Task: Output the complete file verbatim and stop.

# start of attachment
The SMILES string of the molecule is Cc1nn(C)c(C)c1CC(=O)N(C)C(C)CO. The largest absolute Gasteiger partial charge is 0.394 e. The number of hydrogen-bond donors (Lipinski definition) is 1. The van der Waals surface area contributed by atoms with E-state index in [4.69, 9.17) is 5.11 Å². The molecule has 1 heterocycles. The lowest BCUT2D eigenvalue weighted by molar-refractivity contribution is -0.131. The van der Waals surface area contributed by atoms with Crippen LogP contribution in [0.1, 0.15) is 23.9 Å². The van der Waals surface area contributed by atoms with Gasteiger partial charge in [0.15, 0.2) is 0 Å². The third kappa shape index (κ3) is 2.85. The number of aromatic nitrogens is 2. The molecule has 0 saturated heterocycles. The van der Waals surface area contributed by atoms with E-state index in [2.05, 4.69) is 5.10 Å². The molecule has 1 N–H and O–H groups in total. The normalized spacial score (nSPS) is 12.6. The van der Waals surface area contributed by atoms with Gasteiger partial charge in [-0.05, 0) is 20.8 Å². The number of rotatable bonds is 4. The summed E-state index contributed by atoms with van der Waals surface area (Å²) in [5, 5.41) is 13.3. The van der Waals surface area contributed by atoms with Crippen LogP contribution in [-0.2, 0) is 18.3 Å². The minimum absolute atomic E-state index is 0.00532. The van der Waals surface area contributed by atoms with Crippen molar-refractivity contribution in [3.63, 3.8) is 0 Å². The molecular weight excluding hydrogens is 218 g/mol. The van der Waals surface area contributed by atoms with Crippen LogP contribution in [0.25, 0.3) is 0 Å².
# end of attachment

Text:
The SMILES string of the molecule is Cc1nn(C)c(C)c1CC(=O)N(C)C(C)CO. The largest absolute Gasteiger partial charge is 0.394 e. The number of hydrogen-bond donors (Lipinski definition) is 1. The van der Waals surface area contributed by atoms with E-state index in [4.69, 9.17) is 5.11 Å². The molecule has 1 heterocycles. The lowest BCUT2D eigenvalue weighted by molar-refractivity contribution is -0.131. The van der Waals surface area contributed by atoms with Crippen LogP contribution in [0.1, 0.15) is 23.9 Å². The van der Waals surface area contributed by atoms with Gasteiger partial charge in [0.15, 0.2) is 0 Å². The third kappa shape index (κ3) is 2.85. The number of aromatic nitrogens is 2. The molecule has 0 saturated heterocycles. The van der Waals surface area contributed by atoms with E-state index in [2.05, 4.69) is 5.10 Å². The molecule has 1 N–H and O–H groups in total. The normalized spacial score (nSPS) is 12.6. The van der Waals surface area contributed by atoms with Gasteiger partial charge in [-0.05, 0) is 20.8 Å². The number of rotatable bonds is 4. The summed E-state index contributed by atoms with van der Waals surface area (Å²) in [5, 5.41) is 13.3. The van der Waals surface area contributed by atoms with Crippen LogP contribution in [-0.2, 0) is 18.3 Å². The minimum absolute atomic E-state index is 0.00532. The van der Waals surface area contributed by atoms with Crippen molar-refractivity contribution in [3.63, 3.8) is 0 Å². The molecular weight excluding hydrogens is 218 g/mol. The van der Waals surface area contributed by atoms with Crippen LogP contribution in [0.25, 0.3) is 0 Å².